Ask a Question
Notify Me On Question Update
Email this Question
You have some history on the popularity of apples?
Rate This FAQ
Of all the fruit grown in Utah, apples are most closely tied to American history. Some even consider it to be an “All American” fruit. More apple trees are sold and bought than any other fruit tree. If a home has a fruit tree, chances are it’s an apple.
* Apples first became famous in the story of Adam and Eve in the Garden of Eden. In King Solomon’s day, apples were thought to have healing power. We still believe that today. “An apple a day keeps the doctor away,” is still recited by many mothers to their children when they are looking for a sweet snack.
* Apples are believed to have originated in Southwest Asia. The first recorded use of apples was during the 4th century B.C. Although the first apples were small and astringent, they were still treasured and propagated. Cato, who lived in the 3th century B.C., wrote of the differences in several apple varieties. Apples eventually made their way to Europe where orchards were planted, and new varieties were discovered and propagated on a regular basis.
* Many people also believe that apples saved the first American colonists who struggled to survive those first few years, he says. Apple trees were potted and brought on board many of the first ships coming to the New World. Apples provided a source of food and drink. Pilgrims stored apples for many months, which gave them some fruit during their long winters. By the 1650s, apple trees were being planted throughout the colonies.
* The first apple tree nursery was planted in 1730 in New York. Many settlers, before moving west, gathered or bought apple trees or shoots for grafting. These trees traveled hundreds, sometimes thousands of miles in the back of covered wagons, before being planted
* By the late 1700s, many large apple orchards were established throughout the states. The growers constantly bred and tried to develop new and better varieties. Two famous growers were Thomas Jefferson and George Washington. About this same time, Johnny Chapman, later known as Johnny Appleseed, began planting trees and seeds as he traveled from his home state of Pennsylvania to the West. Years later, pioneers and settlers survived on the small orchards and apple stands Johnny Appleseed had planted in Ohio, Indiana and as far west as Nebraska.
* The first pioneers entering the Salt Lake valley also carried apple trees, brought across the plains and over the Rockies in handcarts and wagons. Planted immediately, these trees, just a few years later, helped the early settlers survive the harsh Utah winters.
* The first apple trees in the Salt Lake valley were probably varieties such as Rhode Island Greening, Ben Davis, Spitzenburg, Cox Orange, Sweet Winesap and Roxbury. These varieties are now classified as oldtime apples. A few growers throughout Utah still raise these apples, but newer varieties, developed in the past 50 years, have slowly replaced them.
* Today, there are too many varieties to count. There are more than 400 different strains of Red Delicious. Each variety has its own distinct taste, aroma, color and appeal. Everyone has a favorite apple. I grow four of my favorites, Elstar, Jonagold, Mutsu and Jonalicious in my back yard.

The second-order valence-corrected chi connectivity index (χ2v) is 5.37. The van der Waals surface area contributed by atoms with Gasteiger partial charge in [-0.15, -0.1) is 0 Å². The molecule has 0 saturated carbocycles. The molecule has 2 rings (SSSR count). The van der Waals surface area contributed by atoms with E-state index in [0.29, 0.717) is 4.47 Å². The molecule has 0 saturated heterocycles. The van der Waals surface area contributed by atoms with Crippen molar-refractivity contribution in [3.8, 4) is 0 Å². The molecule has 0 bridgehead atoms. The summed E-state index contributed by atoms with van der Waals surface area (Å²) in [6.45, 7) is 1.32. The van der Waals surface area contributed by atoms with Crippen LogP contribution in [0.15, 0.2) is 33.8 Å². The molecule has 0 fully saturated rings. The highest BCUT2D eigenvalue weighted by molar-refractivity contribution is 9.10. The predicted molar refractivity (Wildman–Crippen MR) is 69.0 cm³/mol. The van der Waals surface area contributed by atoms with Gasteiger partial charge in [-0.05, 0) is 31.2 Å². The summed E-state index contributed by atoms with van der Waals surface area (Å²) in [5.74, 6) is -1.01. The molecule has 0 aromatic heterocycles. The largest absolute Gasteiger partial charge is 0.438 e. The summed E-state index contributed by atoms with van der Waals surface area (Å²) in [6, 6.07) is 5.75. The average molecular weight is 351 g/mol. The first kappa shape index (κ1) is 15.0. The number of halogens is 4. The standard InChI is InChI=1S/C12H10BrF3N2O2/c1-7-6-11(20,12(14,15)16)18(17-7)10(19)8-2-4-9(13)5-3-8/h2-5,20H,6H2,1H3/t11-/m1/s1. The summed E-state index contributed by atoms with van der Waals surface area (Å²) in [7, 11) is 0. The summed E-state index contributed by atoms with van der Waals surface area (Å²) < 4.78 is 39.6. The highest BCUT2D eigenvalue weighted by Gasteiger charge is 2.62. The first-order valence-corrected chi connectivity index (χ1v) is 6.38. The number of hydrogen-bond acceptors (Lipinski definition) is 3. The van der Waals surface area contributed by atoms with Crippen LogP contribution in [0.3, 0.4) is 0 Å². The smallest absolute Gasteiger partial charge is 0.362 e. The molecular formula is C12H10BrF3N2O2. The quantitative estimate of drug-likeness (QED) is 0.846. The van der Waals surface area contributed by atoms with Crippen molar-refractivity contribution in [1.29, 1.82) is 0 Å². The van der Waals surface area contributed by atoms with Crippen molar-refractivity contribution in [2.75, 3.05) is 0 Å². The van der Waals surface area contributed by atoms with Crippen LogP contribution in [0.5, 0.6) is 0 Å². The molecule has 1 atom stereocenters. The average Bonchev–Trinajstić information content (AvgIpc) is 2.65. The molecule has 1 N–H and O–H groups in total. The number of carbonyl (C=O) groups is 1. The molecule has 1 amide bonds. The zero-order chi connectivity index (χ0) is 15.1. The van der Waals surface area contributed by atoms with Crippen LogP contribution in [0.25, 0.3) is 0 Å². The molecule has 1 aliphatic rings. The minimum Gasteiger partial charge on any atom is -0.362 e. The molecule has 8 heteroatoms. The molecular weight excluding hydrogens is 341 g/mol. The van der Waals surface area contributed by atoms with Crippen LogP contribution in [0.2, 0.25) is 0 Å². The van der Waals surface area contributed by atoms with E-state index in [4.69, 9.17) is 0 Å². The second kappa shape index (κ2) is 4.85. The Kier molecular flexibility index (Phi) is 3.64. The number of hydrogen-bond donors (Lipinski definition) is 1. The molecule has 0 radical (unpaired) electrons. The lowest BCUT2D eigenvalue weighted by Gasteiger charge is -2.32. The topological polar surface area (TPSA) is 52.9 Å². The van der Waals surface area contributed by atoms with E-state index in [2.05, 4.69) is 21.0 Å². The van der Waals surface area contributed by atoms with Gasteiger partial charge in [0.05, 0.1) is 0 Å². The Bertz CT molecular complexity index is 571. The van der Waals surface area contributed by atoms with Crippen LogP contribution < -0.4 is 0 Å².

Submit Your Suggestion
Other Questions In This Topic
- I am wrapping up my garden for the year. I have been looking at adding horse manure to my garden soil to boost the organic matter in it. This year I added NutriMulch (turkey manure blend) and that worked out well, but was expensive. I'm concerned about the soil quality. I notice that it's pretty hard when in big dry clods. Would I be hurting my garden to add green horse manure now, and tilling it in? I've read a little about deficiencies in the soil because of too much horse manure, so if it's safe or even a good idea to add to a garden, how much is the right amount?
- I am having frustrations on how to water my tomatoes, some people say every 8-10 days, some every 2. Mine that get hit by sprinklers every 2-3 days at least have small green fruit my other bushes have only little buds and no fruit can you please clarify. Also I have one cherry tomato in a pot should that be watered differently than garden tomatoes?
- A week ago I was given an easter lily with white trumpet flowers. The plant was very dry, so I watered it, and it dose seem healthy. The blossoms are gone. 1) What, where and when is the best time to plant outside? I would like to plant it in a pot with other flowers. 2) The spot is quite shady, gets a little sun, will it be ok? 3) How should I winterize the plant when it gets cold, so I can have it come out nicely next year? 4) Will it multiply, where I can get other plants? or, How can I plant other starts from the plant? 5) Is there literature on growing easter lilys in Utah? 6) Can I expect blossoms again this summer or fall?
- I recently moved here from western Oregon, where they grew wonderful blueberries. Is it possible to grow blueberries here in Utah, Salt Lake County specifically? I've noticed that blueberries are not sold at the farmers' markets, and so far I haven't seen any blueberry bushes being sold in nurseries.
- How much sunlight do my raspberries need?
- I have a reliance peach tree, 3rd year in the ground, and this year I noticed almost all of the branch tips were black, down about 3 inches. Some of the leaves started to brown spot and turn yellow, eventually falling. Also some of the branched produce fruit, but no foliage, the fruit is very weak and just falls in a light breeze. What can I do to correct this ?
- My raspberry bushes are gigantic and are not producing berries. How do I prune them to avoid this? Can they be pruned right now or do I wait for Fall?
- I want to put pre emergent down on my garden to control weeds and the tomato seeds from last year. The snow has melted. Is now the time and what should I use?